The French macaron is a meringue-based confection known for its pillowy texture, crunchy outer shell, and silky filling. Early versions of this bite-sized dessert date back to the 8th century, however, the macaron as we know it today was introduced to the world in the 1830s by Parisian confectioners, most famously Louis-Ernest Ladurée.
While these miniature confectionery delights have just four basic ingredients, the process requires a great deal of finesse and precision. Though a with a little practice, anyone can master these scrumptious treats.
For the macarons:
For the vanilla buttercream filling:
You will also need: 2 baking sheets, parchment paper, food processor, fine-mesh sieve, stand mixer with whisk and paddle attachments, piping bag fitted with a plain tip Makes: Around 2 dozen filled macarons
Preheat your oven to 350˚F (180˚C) with the rack positioned in the lower third. Line your baking sheets with parchment paper. Pro tip: Using a pencil, trace the outline of 1-inch circles on the back side of your parchment paper about 1 inch apart. This will serve as a guide to ensure your shells are uniform in size when piping the cookies.
Combine the almond flour and powdered sugar in a food processor and pulse until very fine, roughly 30 seconds. Pass the mixture through a fine-mesh sieve and discard any larger pieces that won't go through. Set aside. Pro tip: If you don't have almond flour, you can make your own at home. Pulse blanched, skinless, unsalted, raw almonds in a food processor until fine.
Place the eggs whites in your stand mixer and whip on high speed until foamy. Gradually add the granulated sugar 1 tablespoon at a time until stiff peaks begin to form, about 4 minutes. If using food coloring, add 1 to 2 drops and beat until just combined. Pro tip: For best results, age your egg whites. Separate them and let them sit for a few hours, or even overnight. This will dehydrate them to help you achieve a firmer, more stable meringue.
Fold the almond flour mixture into the egg whites in three separate additions. Once all the flour has been added, continue to gently fold the mixture together until you achieve a cake batter-like consistency, where the batter runs off your spatula in thick ribbons. Pro tip: It is important not to overmix or undermix your batter. Overmixing will result in a runny batter that will spread during baking and won't develop pronounced feet. If the batter is undermixed, too much air will remain, and the macarons will dry out and crack during baking.
Fill the piping bag with your batter. Hold it upright with the tip about ½ inch above your baking sheet and pipe the batter straight down onto the parchment, using your traced circles as a guide. Once you've piped the macarons, gently bang the baking sheets on your counter to release any air bubbles. Let the trays sit at room temperature for about 20-30 minutes, until a skin has formed on the top and the tops are not sticky to the touch. Pro tip: Place the piping bag in a tall glass and fold the edges on the bag over the rim. This will keep the bag steady and upright, so it's easier to fill.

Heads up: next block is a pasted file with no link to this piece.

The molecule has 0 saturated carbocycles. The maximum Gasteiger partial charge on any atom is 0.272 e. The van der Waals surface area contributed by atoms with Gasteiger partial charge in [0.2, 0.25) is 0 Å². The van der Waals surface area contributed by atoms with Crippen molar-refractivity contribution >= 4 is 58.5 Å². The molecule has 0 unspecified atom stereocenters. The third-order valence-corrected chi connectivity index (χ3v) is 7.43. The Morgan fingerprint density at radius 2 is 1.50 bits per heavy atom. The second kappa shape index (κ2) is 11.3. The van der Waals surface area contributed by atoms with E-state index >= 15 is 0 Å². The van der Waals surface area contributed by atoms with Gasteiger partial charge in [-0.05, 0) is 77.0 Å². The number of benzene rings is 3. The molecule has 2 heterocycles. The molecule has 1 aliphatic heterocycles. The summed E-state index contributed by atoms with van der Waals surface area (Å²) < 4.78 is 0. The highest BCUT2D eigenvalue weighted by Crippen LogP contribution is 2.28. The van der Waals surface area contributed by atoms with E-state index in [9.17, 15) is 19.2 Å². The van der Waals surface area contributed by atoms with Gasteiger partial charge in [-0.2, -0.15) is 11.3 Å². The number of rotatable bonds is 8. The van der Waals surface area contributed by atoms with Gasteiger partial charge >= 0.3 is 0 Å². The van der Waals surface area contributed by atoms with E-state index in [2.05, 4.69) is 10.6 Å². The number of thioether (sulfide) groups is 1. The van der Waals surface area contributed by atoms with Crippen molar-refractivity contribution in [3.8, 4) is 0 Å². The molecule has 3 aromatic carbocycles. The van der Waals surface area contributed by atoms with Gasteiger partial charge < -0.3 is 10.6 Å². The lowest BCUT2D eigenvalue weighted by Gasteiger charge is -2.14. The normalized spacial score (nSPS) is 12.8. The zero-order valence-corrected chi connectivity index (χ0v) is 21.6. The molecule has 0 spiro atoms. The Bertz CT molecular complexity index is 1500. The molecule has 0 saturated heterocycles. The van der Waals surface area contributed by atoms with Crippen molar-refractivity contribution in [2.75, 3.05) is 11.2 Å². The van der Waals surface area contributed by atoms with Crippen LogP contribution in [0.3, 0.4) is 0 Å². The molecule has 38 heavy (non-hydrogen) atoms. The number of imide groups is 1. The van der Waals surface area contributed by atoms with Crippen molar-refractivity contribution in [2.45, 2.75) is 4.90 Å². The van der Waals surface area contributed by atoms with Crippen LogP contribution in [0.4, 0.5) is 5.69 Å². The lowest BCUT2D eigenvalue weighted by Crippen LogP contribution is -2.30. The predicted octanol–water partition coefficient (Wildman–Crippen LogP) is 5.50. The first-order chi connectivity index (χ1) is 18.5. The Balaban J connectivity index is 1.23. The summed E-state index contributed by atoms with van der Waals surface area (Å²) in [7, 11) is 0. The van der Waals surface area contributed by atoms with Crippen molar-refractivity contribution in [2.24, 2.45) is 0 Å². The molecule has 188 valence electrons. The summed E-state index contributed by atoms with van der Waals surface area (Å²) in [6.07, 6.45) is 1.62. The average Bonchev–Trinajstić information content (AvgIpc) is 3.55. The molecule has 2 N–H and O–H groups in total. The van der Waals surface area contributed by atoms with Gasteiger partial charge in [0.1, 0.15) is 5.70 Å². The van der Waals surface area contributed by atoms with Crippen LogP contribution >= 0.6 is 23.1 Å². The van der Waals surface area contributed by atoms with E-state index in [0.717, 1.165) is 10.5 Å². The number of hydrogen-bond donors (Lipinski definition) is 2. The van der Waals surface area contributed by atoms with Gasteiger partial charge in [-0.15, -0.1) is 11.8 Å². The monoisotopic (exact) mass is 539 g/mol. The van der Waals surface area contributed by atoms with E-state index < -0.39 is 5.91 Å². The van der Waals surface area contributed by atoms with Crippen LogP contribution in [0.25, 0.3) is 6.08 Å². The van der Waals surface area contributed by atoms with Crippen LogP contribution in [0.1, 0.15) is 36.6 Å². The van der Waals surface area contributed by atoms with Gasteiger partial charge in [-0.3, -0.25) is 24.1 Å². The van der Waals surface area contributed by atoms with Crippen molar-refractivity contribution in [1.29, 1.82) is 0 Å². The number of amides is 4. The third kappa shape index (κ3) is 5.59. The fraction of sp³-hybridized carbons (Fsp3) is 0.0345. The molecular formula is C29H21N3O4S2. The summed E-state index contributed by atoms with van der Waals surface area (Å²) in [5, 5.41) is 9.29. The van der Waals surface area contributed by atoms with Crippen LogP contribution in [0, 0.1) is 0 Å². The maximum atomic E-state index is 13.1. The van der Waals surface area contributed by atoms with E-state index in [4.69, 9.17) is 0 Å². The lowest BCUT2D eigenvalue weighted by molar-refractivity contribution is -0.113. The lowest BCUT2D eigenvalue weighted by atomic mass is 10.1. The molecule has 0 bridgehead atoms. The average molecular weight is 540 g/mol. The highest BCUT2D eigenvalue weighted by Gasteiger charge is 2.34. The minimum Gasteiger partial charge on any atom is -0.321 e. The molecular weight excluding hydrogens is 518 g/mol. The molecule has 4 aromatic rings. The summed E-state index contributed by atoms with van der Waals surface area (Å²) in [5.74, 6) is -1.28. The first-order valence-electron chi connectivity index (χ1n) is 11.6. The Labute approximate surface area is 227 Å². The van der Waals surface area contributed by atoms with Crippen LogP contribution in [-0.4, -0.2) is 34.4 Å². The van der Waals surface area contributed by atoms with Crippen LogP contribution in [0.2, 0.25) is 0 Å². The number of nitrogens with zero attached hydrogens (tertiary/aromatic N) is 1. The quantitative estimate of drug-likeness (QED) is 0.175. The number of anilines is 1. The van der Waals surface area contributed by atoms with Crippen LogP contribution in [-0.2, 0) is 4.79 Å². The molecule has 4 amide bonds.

Place your baking sheets in the oven. Bake for 8 minutes, then rotate the baking sheets and bake for another 4 minutes. Make sure your shells have cooled for at least 20 minutes before removing them from the parchment. Pro tip: Every oven is different, so baking times may vary slightly. Keep an eye on your shells as they bake and remove them immediately if you start to notice any browning around the edges.
In your stand mixer fitted with the paddle attachment, beat the butter until light and fluffy, about 1 minute. Sift in powdered sugar and continue to beat on low speed until fully combined. Add the vanilla and milk and beat again, increasing the speed to high until you reach your desired consistency. Pro tip: Make the filling ahead of time and refrigerate, so it's fully set and ready to pipe.
Flip half the shells, so the flat side is facing up. Using your thumb, gently press the center of the shells to make a small indent. Pipe a small dollop of filling into the indented shells and top with the remaining shells, sandwich-style. Gently press the two sides together, so the filling spreads to the edges of your cookie. Arrange on a small plate or dessert stand and enjoy! Pro tip: You can store filled macarons in an airtight container for up to three days in your refrigerator, or place in the freezer for up to one month.
Once you've mastered the traditional French macaron, you can get creative and experiment with countless flavor combinations. Here are some tasty variations you can try: Raspberry macarons: Fold in 1 to 2 drops of pink food coloring to both the basic macaron recipe and vanilla buttercream. Pipe a circle of buttercream on your shell, leaving the center empty. Fill the space with a small dollop of raspberry jam. Chocolate macarons: Fold 2 tablespoons of sifted dark cocoa into the basic macaron recipe. Fill with a chocolate ganache. Lemon macarons: Fold 1 teaspoon of lemon zest and 1 to 2 drops of yellow food coloring into the basic macaron recipe. Add 1 tablespoon of lemon juice to the vanilla buttercream recipe.
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